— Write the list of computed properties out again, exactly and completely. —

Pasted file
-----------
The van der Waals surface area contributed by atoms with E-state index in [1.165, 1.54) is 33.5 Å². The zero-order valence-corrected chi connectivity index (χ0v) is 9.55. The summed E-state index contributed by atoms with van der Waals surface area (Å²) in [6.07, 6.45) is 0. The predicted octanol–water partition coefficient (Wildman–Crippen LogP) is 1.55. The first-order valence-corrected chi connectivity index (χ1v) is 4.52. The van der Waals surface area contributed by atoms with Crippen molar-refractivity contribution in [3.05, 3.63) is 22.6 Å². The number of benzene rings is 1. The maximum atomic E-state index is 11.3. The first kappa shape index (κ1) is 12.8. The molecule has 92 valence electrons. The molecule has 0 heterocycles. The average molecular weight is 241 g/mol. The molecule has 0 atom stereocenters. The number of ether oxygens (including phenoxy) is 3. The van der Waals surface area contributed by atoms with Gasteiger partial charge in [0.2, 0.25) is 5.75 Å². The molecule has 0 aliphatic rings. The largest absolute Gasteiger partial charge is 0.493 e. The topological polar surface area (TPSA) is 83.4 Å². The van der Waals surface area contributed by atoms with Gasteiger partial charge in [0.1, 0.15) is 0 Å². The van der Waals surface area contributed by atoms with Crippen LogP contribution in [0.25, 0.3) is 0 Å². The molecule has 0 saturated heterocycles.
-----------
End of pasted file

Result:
The van der Waals surface area contributed by atoms with E-state index in [1.165, 1.54) is 33.5 Å². The zero-order valence-corrected chi connectivity index (χ0v) is 9.55. The summed E-state index contributed by atoms with van der Waals surface area (Å²) in [6.07, 6.45) is 0. The predicted octanol–water partition coefficient (Wildman–Crippen LogP) is 1.55. The first-order valence-corrected chi connectivity index (χ1v) is 4.52. The van der Waals surface area contributed by atoms with Crippen molar-refractivity contribution in [3.05, 3.63) is 22.6 Å². The number of benzene rings is 1. The maximum atomic E-state index is 11.3. The first kappa shape index (κ1) is 12.8. The molecule has 92 valence electrons. The molecule has 0 heterocycles. The average molecular weight is 241 g/mol. The molecule has 0 atom stereocenters. The number of ether oxygens (including phenoxy) is 3. The van der Waals surface area contributed by atoms with Gasteiger partial charge in [0.2, 0.25) is 5.75 Å². The molecule has 0 aliphatic rings. The largest absolute Gasteiger partial charge is 0.493 e. The topological polar surface area (TPSA) is 83.4 Å². The van der Waals surface area contributed by atoms with Gasteiger partial charge in [0.1, 0.15) is 0 Å². The van der Waals surface area contributed by atoms with Crippen LogP contribution in [0.25, 0.3) is 0 Å². The molecule has 0 saturated heterocycles.